Raising a child can be challenging and costly. When a divorce occurs, it doesn’t make parenting any easier.
Although noncustodial parents don’t have primary custody of their children, they are responsible for paying child support to cover the child’s basic needs, including food, shelter, clothing, education, health care, and any other reasonable expenses. Since monthly payments can add up, many of these parents cannot wait until their child turns 18 years old—known as the age of majority.
In California and in most states, child support ends when a child becomes 18 years of age. In other states, the age is 21 or until the child finishes college.
Furthermore, child payments are terminated when the child becomes “emancipated”—or self-supporting without needing the financial support of his/her parents—prior to reaching the age of majority. Emancipation occurs when the child marries, joins the armed services, moves out of the family home, or becomes financially independent.
However, the following are several situations where child support continues past the age of majority:
- The child is still in high school – If the child is still living with a parent and is a full-time high-school student, then child support payments continue until he/she turns 19 or graduates from high school.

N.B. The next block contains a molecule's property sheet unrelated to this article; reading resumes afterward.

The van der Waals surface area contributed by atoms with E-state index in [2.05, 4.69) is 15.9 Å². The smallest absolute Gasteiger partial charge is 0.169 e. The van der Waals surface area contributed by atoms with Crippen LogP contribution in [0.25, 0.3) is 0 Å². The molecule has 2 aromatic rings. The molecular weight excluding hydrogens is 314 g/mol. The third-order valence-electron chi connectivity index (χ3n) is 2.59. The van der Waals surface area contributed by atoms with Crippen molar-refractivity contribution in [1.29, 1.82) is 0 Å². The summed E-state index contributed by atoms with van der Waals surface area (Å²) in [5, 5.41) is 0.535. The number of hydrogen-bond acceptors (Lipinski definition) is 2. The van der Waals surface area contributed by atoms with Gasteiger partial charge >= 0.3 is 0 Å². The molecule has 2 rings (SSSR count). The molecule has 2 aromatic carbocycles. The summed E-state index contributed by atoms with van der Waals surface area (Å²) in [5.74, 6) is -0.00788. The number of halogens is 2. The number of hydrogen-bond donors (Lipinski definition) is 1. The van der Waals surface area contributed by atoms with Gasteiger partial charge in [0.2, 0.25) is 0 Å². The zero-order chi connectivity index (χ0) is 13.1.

- The child has special needs – If the child is disabled or has special needs, noncustodial parents may pay support beyond the age of majority to provide proper care. When a special-needs child has recurring and foreseeable expenses such as medical and educational costs, custodial parents typically request more child support to take care of these expenses.
- The noncustodial parent agrees to continue making payments – There is nothing in the state law which says child support payments must stop once the child turns 18. If both parents agree, child support can continue until a certain date, such as when the child graduates from college or when the child turns 21 years old. Keep in mind, if child support past the age of majority and any college costs were not mentioned in the original court order, the court will not order the noncustodial parent to make payments beyond the age of majority.
- The noncustodial parent owes child support – Just because a child turns 18, doesn’t relieve the noncustodial parent of any missed payments he/she owes. Even if it takes many years after the child turns 18, back payments are still due. Failure to pay owed child support can result in contempt of court, which is punishable by jail time.